The Chinese New Year and Your China Supply Chain

The Chinese New Year and Your China Supply Chain

What happens after the Chinese New Year? Or CNY? This is a very good question when it comes to your China supply chain.

A few weeks back, I wrote a blog about the CNY and the serious impact this has on importers and China supply chains across the country. You can read more about that blog here. This is when the factories hold their breath and cross their fingers in hopes of getting most of their factory workers back from the holiday.  Many workers do not return for various reasons and this puts a major strain on the factories.  They now have to hustle to get additional workers and this can be an HR nightmare, resulting in the devastation to your China supply chain.

Now comes a new issue that can be a big problem for the factories and importers.  The supply chain of raw material will have its own problems.  No raw material means no production.  No production means a longer lead time for your products to be finished and shipped.  Uncertain raw materials means a reluctance to quote and uncertain forward-looking pricing.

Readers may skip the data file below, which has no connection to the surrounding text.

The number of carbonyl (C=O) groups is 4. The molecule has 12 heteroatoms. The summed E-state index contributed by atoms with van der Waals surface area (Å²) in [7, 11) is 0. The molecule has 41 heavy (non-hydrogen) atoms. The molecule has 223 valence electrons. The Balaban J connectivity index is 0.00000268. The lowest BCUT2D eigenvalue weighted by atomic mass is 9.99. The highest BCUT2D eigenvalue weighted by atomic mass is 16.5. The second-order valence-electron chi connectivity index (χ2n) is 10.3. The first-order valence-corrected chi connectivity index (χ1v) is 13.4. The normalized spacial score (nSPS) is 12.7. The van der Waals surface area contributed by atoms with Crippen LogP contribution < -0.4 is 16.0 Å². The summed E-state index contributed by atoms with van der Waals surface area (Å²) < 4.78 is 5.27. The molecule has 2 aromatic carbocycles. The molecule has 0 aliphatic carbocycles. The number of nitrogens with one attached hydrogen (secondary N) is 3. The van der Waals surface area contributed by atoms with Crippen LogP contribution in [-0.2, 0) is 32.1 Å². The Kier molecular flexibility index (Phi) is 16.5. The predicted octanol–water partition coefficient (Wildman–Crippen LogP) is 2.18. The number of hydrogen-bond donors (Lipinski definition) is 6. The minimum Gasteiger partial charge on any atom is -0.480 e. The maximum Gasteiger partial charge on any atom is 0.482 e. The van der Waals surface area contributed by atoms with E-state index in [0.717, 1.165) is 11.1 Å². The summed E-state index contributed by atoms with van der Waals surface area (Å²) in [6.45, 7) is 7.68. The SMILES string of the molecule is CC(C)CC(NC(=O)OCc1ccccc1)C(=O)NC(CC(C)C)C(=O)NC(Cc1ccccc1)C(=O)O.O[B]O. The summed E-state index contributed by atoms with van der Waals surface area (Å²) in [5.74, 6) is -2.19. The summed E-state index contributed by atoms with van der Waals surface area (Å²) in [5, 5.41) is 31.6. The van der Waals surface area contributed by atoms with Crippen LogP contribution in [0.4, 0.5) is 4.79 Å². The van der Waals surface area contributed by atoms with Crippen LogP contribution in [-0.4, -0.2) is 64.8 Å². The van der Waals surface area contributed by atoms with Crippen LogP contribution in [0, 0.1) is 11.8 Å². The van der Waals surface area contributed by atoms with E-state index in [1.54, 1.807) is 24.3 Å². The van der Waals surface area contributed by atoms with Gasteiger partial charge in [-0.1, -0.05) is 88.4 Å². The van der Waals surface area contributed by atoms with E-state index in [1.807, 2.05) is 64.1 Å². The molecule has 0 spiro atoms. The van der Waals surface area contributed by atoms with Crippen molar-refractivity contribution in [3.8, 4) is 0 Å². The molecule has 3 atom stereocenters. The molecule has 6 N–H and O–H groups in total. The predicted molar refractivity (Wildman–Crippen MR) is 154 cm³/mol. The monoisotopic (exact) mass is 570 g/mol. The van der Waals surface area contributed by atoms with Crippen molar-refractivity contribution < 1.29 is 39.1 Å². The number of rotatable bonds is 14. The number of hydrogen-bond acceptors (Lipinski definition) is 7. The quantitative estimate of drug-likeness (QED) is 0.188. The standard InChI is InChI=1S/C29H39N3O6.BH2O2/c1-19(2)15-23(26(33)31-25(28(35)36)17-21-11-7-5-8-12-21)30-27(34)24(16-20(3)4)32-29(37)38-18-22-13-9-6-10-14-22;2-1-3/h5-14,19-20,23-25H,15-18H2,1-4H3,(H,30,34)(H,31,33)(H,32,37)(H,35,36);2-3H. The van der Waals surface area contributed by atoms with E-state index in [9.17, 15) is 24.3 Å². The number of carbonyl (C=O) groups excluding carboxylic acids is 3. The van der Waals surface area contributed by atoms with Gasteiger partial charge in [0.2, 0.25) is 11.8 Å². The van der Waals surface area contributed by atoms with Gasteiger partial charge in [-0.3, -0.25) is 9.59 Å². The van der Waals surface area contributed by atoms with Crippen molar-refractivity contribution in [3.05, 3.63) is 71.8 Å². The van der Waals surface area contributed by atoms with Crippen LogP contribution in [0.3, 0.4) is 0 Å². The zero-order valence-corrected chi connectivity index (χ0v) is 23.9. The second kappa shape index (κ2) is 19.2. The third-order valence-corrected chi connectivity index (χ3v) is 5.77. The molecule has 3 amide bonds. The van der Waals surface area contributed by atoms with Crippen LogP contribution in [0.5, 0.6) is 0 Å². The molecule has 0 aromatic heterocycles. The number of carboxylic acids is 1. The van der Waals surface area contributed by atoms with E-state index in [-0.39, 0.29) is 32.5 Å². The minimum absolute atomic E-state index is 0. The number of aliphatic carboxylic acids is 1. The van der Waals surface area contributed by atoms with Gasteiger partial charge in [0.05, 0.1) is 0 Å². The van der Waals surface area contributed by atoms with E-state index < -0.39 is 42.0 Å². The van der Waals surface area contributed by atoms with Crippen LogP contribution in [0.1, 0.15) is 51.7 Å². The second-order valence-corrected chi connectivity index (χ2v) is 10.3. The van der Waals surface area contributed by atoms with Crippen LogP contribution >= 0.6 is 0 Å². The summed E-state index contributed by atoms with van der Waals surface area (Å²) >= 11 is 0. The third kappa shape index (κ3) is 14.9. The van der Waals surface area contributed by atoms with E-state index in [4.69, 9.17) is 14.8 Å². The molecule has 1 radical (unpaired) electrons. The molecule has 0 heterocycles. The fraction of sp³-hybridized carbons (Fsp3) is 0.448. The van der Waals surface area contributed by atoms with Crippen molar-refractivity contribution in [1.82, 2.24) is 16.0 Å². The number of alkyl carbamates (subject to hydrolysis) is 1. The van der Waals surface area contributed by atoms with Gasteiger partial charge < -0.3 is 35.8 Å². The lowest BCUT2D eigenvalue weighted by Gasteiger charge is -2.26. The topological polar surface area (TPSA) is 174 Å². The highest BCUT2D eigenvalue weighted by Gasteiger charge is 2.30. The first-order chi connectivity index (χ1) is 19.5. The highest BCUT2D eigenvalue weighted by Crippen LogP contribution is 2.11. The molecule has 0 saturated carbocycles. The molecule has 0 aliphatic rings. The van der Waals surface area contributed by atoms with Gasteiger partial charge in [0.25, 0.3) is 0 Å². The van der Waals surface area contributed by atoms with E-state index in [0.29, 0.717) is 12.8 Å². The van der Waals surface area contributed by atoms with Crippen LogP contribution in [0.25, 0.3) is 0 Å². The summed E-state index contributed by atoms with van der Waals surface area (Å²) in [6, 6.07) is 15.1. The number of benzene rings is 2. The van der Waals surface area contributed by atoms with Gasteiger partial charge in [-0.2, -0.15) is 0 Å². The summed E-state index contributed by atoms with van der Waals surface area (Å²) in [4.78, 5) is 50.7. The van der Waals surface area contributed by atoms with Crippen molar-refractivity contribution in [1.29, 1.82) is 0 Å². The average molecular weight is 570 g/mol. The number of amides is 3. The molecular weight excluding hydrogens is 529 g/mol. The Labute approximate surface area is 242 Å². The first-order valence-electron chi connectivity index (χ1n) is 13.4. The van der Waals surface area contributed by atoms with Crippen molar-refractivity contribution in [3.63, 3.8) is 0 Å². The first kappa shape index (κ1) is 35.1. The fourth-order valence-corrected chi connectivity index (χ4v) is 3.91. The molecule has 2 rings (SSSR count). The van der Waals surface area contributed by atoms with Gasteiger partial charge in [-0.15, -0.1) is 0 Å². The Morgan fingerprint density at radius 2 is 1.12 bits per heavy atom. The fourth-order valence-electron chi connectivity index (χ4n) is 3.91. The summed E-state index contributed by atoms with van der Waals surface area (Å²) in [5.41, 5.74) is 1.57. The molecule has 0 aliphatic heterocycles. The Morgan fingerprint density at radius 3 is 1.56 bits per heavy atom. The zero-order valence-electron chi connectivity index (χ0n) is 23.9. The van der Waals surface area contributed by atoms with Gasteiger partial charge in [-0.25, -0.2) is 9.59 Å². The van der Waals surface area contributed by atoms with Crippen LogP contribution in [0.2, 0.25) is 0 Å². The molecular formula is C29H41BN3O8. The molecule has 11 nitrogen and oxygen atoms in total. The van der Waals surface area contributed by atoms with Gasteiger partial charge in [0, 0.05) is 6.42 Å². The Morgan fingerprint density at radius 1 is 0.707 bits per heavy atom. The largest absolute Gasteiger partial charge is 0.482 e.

All this to say that your China supply chain can be seriously affected by a combination of a trickle effect of a few hundred workers refusing to return to work after the CNY and uncertainty about raw materials.  This is especially important when products call for special handling or where many of the workers are new and just being trained for new manufacturing processes, and it gets worse when sales agents pile up orders during the down time without properly consulting with the factory management.

So the Chinese New Year means all US importers will be affected and many will be disrupted. It generally means having a difficult time getting products delivered on time and it often means quality may be affected as well.  This is where the quality of the management of your China Supply Chain has a big impact.  With a robust China sourcing team, importers can keep CNY challenges under control.  They usually do this using simple but effective methods such as:  strong relationships with the factories; rigorous quality assurance processes; anticipation and prevention of delays etc..  These methods are designed to deal with the realities of the challenges factories are confronted with during CNY and keeping those into account when scheduling orders for production.

A good China supply chain management team with the right know-how and transparent communication will ensure that CNY will hardly have any impact on business at all. Business as usual is the goal.

We hope your CNY will be uneventful and we wish you a great new year of the Rooster!

What are your thoughts on the CNY? How do you manage to get back into the swing of things? How does your China supply chain recover from the holiday? Leave us your comments below!

By Susan Timpe

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